Injured Kerri Walsh Jennings learning to hold back
NEW YORK (AP) Kerri Walsh Jennings may serve underhand at the World Series of Beach Volleyball.
What matters is she'll be competing.
The Olympics are a year away, and the three-time gold medalist no longer enjoys the luxury of time after separating her right shoulder again last month.
''Big picture, I'm very optimistic,'' she said Tuesday. ''Short term, I'm very stressed.''
That's because Walsh Jennings and partner April Ross need to play in at least eight more FIVB events to qualify for the Rio Games.
''Even if we just have to stand on the court, we need a finish,'' Walsh Jennings said.
So they hope to compete in Long Beach, California, on Aug. 21-23 and at events in Poland and Brazil in subsequent weeks.
At 6-foot-3, Walsh Jennings is used to winning points with her spikes. But now she must quickly adjust to a different style.
''I can't be powerful; I have to be smart,'' she said. ''When I have to think and play, I get in trouble. I need to have a new comfort zone.''
That means playing ''ridiculous defense.''
''If we're scoring points on defense, I don't have to take swings,'' Walsh Jennings said. ''The world's going to pick on me. They're going to serve me every ball, and they should; I would do the same thing.''
And it means relying on Ross, who won silver at the 2012 Olympics with Jennifer Kessy behind Walsh Jennings and Misty May-Treanor. May-Treanor retired after the London Games and those three straight gold medals, and Walsh Jennings teamed up with Ross seeking No. 4 in a row.
''What I have - what the rest of the world doesn't have - is April Ross,'' Walsh Jennings said. ''She's literally one of the most lethal weapons. Her serve is ridiculous. She's going to carry a lot of weight.
''I need to get my ego OK with being taken care of.''
She doesn't have much choice. After Walsh Jennings first injured the shoulder in May, she rushed back in four weeks. Her shoulder didn't hurt much - but that wound up being her biggest problem. She tried to do too much and reinjured it July 10.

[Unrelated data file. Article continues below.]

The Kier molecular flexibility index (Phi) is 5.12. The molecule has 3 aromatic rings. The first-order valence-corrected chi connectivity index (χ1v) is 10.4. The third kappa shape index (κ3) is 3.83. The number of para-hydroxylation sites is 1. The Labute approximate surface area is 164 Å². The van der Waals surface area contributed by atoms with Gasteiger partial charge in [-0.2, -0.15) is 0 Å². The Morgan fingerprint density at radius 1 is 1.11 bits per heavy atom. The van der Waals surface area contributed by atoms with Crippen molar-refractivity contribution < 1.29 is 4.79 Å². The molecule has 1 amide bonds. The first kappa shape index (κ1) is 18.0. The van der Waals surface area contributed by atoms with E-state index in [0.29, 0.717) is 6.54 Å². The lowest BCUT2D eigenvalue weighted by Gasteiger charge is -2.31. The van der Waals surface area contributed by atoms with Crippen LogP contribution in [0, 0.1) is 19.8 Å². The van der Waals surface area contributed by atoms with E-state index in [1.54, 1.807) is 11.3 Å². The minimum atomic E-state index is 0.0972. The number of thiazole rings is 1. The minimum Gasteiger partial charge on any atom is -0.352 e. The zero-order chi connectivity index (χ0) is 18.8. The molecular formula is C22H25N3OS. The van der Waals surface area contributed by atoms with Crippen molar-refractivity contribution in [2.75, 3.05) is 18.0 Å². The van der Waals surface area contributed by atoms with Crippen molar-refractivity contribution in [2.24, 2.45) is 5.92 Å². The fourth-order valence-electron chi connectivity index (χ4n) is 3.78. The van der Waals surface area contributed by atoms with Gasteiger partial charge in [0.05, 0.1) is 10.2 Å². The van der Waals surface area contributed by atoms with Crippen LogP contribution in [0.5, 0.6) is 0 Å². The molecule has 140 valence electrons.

She always admired NBA Hall of Famer Larry Bird's finesse on the court. Both May-Treanor and Walsh Jennings' husband, professional beach volleyball player Casey Jennings, make up for a lack of height with craftiness, and she'll just need to add more of that to her game.
Still, this temporary mindset is hard to accept for a self-described ''killer'' on the court who doesn't ''want to be pretty and soft and nice out there.''
She certainly can't be nice out there in Olympic qualifying. Competing in enough events is just part of the challenge for Walsh Jennings and Ross. They likely need to finish among the top 16 teams in the world and the top two in the U.S. to qualify for Rio. With all the time missed, they're currently 30th in the world and third among the Americans.
In college, Walsh Jennings hit left-handed for an entire season because of a bad shoulder, though in indoor volleyball, she had five teammates to rely on. But she's never been injured during qualifying like this.
Walsh Jennings said surgery remains likely; she'll have another MRI and consult with more doctors after the Rio Open in early September. Whether she undergoes an operation or does rehab instead, she's optimistic she can return to training in January.
She also had surgery before each of the last two Olympics, so there's a reason Walsh Jennings describes herself as ''supremely confident'' she and Ross can dominate their competition once the FIVB season resumes in the spring.
She got back on the beach twice last week, just passing and setting, before hitting down on the ball for the first time since the injury Monday. She insists she'll be in Long Beach ''even if I have one arm to play with.''
It's not just about Olympic qualifying. There's the exposure for the sport of her home tournament, where she'll be launching her clothing line for Asics.
May-Treanor, meanwhile, said Tuesday that she will play in the AVP `s Seattle Open this weekend in her first competition since London. May-Treanor is just helping out a friend, Brittany Hochevar, and is not mulling a comeback, a tournament spokesman told NBCSports.com.